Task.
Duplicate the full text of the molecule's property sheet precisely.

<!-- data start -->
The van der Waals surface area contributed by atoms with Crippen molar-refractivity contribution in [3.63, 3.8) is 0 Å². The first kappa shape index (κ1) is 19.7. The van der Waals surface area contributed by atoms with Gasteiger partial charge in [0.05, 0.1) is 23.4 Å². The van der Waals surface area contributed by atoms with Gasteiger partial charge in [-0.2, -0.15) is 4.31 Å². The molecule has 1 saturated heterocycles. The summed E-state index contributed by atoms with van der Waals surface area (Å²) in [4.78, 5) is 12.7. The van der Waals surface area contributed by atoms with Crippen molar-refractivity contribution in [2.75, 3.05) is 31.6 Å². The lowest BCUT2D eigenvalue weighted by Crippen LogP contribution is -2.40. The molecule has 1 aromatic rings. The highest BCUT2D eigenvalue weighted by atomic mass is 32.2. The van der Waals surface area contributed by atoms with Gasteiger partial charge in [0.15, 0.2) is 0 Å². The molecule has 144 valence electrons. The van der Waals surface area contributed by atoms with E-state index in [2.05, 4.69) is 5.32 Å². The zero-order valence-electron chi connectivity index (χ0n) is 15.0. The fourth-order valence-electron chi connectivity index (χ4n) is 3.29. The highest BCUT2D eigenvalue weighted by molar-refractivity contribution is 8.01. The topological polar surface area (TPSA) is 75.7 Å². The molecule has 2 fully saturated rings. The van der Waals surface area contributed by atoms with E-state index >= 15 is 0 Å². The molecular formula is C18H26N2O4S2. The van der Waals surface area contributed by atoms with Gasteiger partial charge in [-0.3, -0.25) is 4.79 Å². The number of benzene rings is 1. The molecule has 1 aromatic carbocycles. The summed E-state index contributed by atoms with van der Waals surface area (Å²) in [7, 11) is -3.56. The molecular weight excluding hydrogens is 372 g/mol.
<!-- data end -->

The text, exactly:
The van der Waals surface area contributed by atoms with Crippen molar-refractivity contribution in [3.63, 3.8) is 0 Å². The first kappa shape index (κ1) is 19.7. The van der Waals surface area contributed by atoms with Gasteiger partial charge in [0.05, 0.1) is 23.4 Å². The van der Waals surface area contributed by atoms with Gasteiger partial charge in [-0.2, -0.15) is 4.31 Å². The molecule has 1 saturated heterocycles. The summed E-state index contributed by atoms with van der Waals surface area (Å²) in [4.78, 5) is 12.7. The van der Waals surface area contributed by atoms with Crippen molar-refractivity contribution in [2.75, 3.05) is 31.6 Å². The lowest BCUT2D eigenvalue weighted by Crippen LogP contribution is -2.40. The molecule has 1 aromatic rings. The highest BCUT2D eigenvalue weighted by atomic mass is 32.2. The van der Waals surface area contributed by atoms with Gasteiger partial charge in [0.15, 0.2) is 0 Å². The molecule has 144 valence electrons. The van der Waals surface area contributed by atoms with E-state index in [2.05, 4.69) is 5.32 Å². The zero-order valence-electron chi connectivity index (χ0n) is 15.0. The fourth-order valence-electron chi connectivity index (χ4n) is 3.29. The highest BCUT2D eigenvalue weighted by molar-refractivity contribution is 8.01. The topological polar surface area (TPSA) is 75.7 Å². The molecule has 2 fully saturated rings. The van der Waals surface area contributed by atoms with E-state index >= 15 is 0 Å². The molecular formula is C18H26N2O4S2. The van der Waals surface area contributed by atoms with Gasteiger partial charge in [-0.3, -0.25) is 4.79 Å². The number of benzene rings is 1. The molecule has 1 aromatic carbocycles. The summed E-state index contributed by atoms with van der Waals surface area (Å²) in [7, 11) is -3.56. The molecular weight excluding hydrogens is 372 g/mol.